UK charity Marie Curie Cancer Care, in partnership with Sue Ryder and Help the Hospices, organised a special fringe event at the three main political party conferences in the UK last month to get this onto the political agenda. Imelda Redmond, Director of Policy and Public Affairs at Marie Curie Cancer Care, UK, explains
With the number of deaths set to increase by 17% to 590,000 by 2030, in the UK, the National Health Service (NHS) needs to ensure we can both cope with the demand and ensure patients can choose whether they receive care in a community or hospital setting. A rapidly ageing population and increases in the number of people with complex long-term conditions will inevitably lead to greater demands on end of life care providers and rocketing costs for the NHS, which are predicted to rise from £20billion to £25billion by 2030.
Marie Curie’s Death and Dying report shows that 40% of people who die in hospital have no medical need to be there. We also know that 63% of people want to die at home compared to just 8% in a hospital but the reality is that almost 55% of people are dying in hospitals. Making it possible for more people to die at home, or in hospices, could lead to greater efficiency and potential cost savings for the NHS.
Terminally ill people with no need to be hospitalised, can find it hard to get back home, or to a hospice. This can be because they are unable to get a social care package to support them put in place swiftly, or because there is a lack of palliative care services in their community.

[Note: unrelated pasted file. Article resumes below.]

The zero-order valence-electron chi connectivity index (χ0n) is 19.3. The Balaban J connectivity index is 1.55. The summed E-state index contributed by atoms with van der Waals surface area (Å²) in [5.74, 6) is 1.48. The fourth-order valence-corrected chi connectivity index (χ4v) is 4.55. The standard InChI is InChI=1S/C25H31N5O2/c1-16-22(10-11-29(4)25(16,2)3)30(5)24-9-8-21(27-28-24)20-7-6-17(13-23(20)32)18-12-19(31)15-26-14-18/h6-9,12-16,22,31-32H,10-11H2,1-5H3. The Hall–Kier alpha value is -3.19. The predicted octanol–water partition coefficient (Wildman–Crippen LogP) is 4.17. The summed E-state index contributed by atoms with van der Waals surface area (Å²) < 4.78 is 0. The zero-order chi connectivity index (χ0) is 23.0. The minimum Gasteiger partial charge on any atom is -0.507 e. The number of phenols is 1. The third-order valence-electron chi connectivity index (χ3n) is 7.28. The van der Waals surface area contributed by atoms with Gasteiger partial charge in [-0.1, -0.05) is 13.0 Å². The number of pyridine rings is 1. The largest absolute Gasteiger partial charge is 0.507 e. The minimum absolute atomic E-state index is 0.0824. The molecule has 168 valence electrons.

Marie Curie believes the NHS must take a longer-term view when it comes to end of life care. We are urging all Clinical Commissioning Groups to look at how they create more capacity for palliative and end of life care across a range of settings, including hospices, at home, hospitals and in care homes.
A key way to facilitate this could be through encouraging stronger partnerships between hospitals and hospices, to help improve hospital care and increasing the range of care available in the community.
We want all healthcare commissioners to commit to the idea that everyone in the UK can have a good death involving access to social care, 24/7 palliative care, good pain management, quality advice and information and support for families and carers.
Better identification of people who are in the last days and weeks of life, increased provision of community-based services and greater integration of hospital and community-based services are essential to help reduce the pressures on the NHS and increase choices and services for people at the end of life.
The National Bereavement Survey – VOICES found that only 32% of people who had died from a terminal illness were aware that they were going to die and less than half of patients (44%) had expressed a choice. As we plan for the future, we must ensure that everyone in the UK can die where they want to surrounded by those they love.
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